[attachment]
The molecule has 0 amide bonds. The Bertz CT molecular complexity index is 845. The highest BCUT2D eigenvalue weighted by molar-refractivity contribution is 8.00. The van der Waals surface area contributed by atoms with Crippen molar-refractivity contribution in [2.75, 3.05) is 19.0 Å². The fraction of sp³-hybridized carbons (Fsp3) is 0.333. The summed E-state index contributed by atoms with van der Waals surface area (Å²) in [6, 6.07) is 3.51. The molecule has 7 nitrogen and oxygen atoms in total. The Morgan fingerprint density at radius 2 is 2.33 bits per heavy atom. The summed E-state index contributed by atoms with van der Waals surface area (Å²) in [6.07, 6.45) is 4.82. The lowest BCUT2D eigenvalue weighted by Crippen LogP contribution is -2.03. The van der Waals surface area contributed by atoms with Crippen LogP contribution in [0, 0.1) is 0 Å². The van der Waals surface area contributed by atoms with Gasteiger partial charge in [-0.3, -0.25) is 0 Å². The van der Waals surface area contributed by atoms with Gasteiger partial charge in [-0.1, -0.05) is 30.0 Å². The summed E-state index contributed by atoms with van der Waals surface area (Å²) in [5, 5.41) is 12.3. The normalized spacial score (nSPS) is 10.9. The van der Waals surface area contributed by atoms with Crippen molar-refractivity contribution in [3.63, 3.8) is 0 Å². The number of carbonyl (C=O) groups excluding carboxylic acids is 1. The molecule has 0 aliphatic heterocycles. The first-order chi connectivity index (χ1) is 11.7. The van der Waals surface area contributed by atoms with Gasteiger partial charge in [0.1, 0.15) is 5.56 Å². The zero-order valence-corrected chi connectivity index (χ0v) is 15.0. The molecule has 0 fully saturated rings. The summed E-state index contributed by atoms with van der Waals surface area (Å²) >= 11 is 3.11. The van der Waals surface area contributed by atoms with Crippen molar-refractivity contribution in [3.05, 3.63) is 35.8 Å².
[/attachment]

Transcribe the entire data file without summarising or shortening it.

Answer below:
The molecule has 0 amide bonds. The Bertz CT molecular complexity index is 845. The highest BCUT2D eigenvalue weighted by molar-refractivity contribution is 8.00. The van der Waals surface area contributed by atoms with Crippen molar-refractivity contribution in [2.75, 3.05) is 19.0 Å². The fraction of sp³-hybridized carbons (Fsp3) is 0.333. The summed E-state index contributed by atoms with van der Waals surface area (Å²) in [6, 6.07) is 3.51. The molecule has 7 nitrogen and oxygen atoms in total. The Morgan fingerprint density at radius 2 is 2.33 bits per heavy atom. The summed E-state index contributed by atoms with van der Waals surface area (Å²) in [6.07, 6.45) is 4.82. The lowest BCUT2D eigenvalue weighted by Crippen LogP contribution is -2.03. The van der Waals surface area contributed by atoms with Crippen LogP contribution in [0, 0.1) is 0 Å². The van der Waals surface area contributed by atoms with Gasteiger partial charge in [-0.3, -0.25) is 0 Å². The van der Waals surface area contributed by atoms with Gasteiger partial charge in [-0.1, -0.05) is 30.0 Å². The summed E-state index contributed by atoms with van der Waals surface area (Å²) in [5, 5.41) is 12.3. The normalized spacial score (nSPS) is 10.9. The van der Waals surface area contributed by atoms with Crippen molar-refractivity contribution in [3.63, 3.8) is 0 Å². The number of carbonyl (C=O) groups excluding carboxylic acids is 1. The molecule has 0 aliphatic heterocycles. The first-order chi connectivity index (χ1) is 11.7. The van der Waals surface area contributed by atoms with Gasteiger partial charge in [0.1, 0.15) is 5.56 Å². The zero-order valence-corrected chi connectivity index (χ0v) is 15.0. The molecule has 0 fully saturated rings. The summed E-state index contributed by atoms with van der Waals surface area (Å²) >= 11 is 3.11. The van der Waals surface area contributed by atoms with Crippen molar-refractivity contribution in [3.05, 3.63) is 35.8 Å².